Hanging with the authors
April 9, 2010
Earlier this year, Calvin senior English major Amy Allen got her author assignment. As a student volunteer at this year’s Festival of Faith and Writing (FFW)—held at Calvin from Thursday through Saturday, April 15–17—she would serve as escort and general factotum to author Stephanie Kallos. So Allen got busy reading Kallos’ books, Broken for You and Sing Them Home, and she liked them: "They’re both about broken people, characters who have to figure out how to live when they get tough events thrown at them.”
Allen is looking forward to hanging out with the author. “I just have to make sure she’s knows where she’s going and get her to the venues because a lot of the buildings look the same to people who haven’t been here before,” Allen said, "and make sure she has dinner plans. Just be hospitable.”
Many authors, many hosts
Each of the 54 authors featured in this year’s festival—whose roster includes poet Scott Cairns, Catholic novelist Wally Lamb, pastor and author Eugene Peterson, educator Parker Palmer and memoirists Mary Karr and Richard Rodriguez —will be hosted by a student volunteer.
"They have been told to show Calvin hospitality to this person,” said Calvin English professor Susan Felch, a member of the FFW committee.
That hospitality covers a lot of ground: greeting the authors at the airport, escorting them to events on time, making sure they have water on the podium, guiding them through crowds, taking them to dinner or arranging takeout, making sure the microphone or PowerPoint is operational—and allowing them a little down time.
"We don’t have to be with them constantly ...,” said Maria Geleynse, the senior international development studies major who is hosting Joshilyn Jackson. “We attend to them if they have anything that they need.” Jackson is the author of Gods in Alabama, Between Georgia and The Girl Who Stopped Swimming. Geleynse has read the first two. “I think her personality comes out in them because I read some of her blog too,” she said. “She seems very dramatic and full of life.”
The tradition of students hosting authors has been a part of the festival since its beginning in 1990, said Felch, herself a festival volunteer since 1994. Some students request the authors they host. Others are assigned. “In many cases, they don’t know anything about an author, and when they get assigned, they start reading,” Felch said.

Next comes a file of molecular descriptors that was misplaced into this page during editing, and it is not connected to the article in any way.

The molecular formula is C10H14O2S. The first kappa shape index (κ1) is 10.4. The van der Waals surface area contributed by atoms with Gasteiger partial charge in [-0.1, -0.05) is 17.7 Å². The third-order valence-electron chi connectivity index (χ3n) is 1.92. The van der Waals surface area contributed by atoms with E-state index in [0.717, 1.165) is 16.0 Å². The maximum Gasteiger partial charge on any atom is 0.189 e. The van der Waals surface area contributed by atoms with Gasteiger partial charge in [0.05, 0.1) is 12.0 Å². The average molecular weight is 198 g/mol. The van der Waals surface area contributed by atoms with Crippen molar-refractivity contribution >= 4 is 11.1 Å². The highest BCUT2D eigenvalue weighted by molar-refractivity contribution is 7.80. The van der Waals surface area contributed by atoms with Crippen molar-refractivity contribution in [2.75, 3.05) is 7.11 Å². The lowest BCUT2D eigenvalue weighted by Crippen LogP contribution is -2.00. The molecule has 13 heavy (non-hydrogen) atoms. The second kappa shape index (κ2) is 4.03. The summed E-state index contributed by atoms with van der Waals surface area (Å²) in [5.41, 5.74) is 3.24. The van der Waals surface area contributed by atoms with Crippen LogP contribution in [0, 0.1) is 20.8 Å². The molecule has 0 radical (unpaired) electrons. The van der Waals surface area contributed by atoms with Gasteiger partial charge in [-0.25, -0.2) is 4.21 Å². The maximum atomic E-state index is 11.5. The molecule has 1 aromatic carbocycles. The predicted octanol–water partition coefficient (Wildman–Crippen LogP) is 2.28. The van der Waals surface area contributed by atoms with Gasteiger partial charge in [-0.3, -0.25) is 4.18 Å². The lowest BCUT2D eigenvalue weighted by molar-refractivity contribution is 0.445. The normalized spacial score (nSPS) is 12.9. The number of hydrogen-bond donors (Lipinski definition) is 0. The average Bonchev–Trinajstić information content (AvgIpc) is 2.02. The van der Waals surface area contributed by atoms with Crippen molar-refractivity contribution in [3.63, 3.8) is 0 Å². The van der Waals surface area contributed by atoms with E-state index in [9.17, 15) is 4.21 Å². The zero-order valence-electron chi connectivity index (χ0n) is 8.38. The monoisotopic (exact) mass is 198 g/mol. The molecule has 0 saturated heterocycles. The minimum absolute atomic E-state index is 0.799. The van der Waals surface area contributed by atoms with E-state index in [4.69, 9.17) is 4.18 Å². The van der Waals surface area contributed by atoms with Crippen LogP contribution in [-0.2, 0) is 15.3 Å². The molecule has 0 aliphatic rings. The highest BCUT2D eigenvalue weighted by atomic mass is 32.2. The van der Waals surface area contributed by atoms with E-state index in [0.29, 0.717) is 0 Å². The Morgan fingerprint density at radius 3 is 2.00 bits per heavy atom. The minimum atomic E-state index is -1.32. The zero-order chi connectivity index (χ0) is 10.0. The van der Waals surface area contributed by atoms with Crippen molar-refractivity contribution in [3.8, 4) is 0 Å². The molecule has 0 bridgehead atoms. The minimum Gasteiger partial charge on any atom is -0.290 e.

Historically, the hosting relationship has served both author and student well. Authors typically take the time to get to know their student hosts and to hear their opinions on Calvin. One festival artist even took the time to tour his student host's art exhibit at the Center Art Gallery.
"One of things we can count on is that writers will be impressed with their student," Felch said. "We get cards. We get thank-you notes .... Often when writers go to an event, they feel ignored or fawned over, so for them to have a poised, attentive student to help them navigate their schedule at Calvin is reassuring and delightful."
Students getting it done
Students serve the festival in other ways besides shepherding the authors: indeed, student volunteers are an integral part of the FFW machinery. Pre-festival they serve on the committee that shapes the event and handle administrative and PR chores: They put up posters, make name tags and copies, and hunt for quotes from previous festival speakers to put in the program. “If we have extra time, we can go over to the offices and help out,” said Allen.
During the festival, students direct people around campus, help with shuttle service, work the registration desk and usher for the plenary sessions. "Of the 2000 registrants, about 400 are students. Fifty of those are the student committee,” said Felch. "The student presence is great, and we’ve worked hard to increase that because ... we’ve wanted to encourage them as readers and writers.” (It was a student, Felch said, who came up with the name for this year's FFW downtown event: Festival in the City. See sidebar.)
And festival authors interact with students other than their hosts. Several are scheduled to do student writing workshops, to visit classes and meet with students from various residence halls. Felch is happy that some of her students will meet Karr, who is known for discarding 1,000 pages while writing her current memoir Lit. "I so appreciate … the way she’s working hard at her craft and her scrupulosity about the truth,” Felch said. "I know students are impressed with that."
Catching up on Lit
Sophomore English major Steven Chevalia was so impressed by Karr’s work, he asked to host her. “I was actually very surprised,” he said about landing the assignment. “I thought they would have a senior or junior escort her.” Chevalia had already read Karr’s poetry collection, Sinners Welcome, during the Festival of Faith and Writing interim last year, and he just finished reading her memoir The Liar's Club. He’s making his way through Lit, and he’s trying to finish it before April 15. “I’m … not a slow reader,” he said, "but I tend to become a slower reader when I’m under pressure.”
Chevalia confessed to a little nervousness at meeting Karr, whose work was praised by his favorite author, Stephen King. “I guess I’m feeling a little healthy apprehension,” he said. And he’s got a few things he wants to chat about: “I’ll definitely want to ask her questions about the publishing industry and how she got started in the writing field. You know, get coffee, talk about our whole lives in five minutes,” he said, laughing.
~By Myrna Anderson, communications and marketing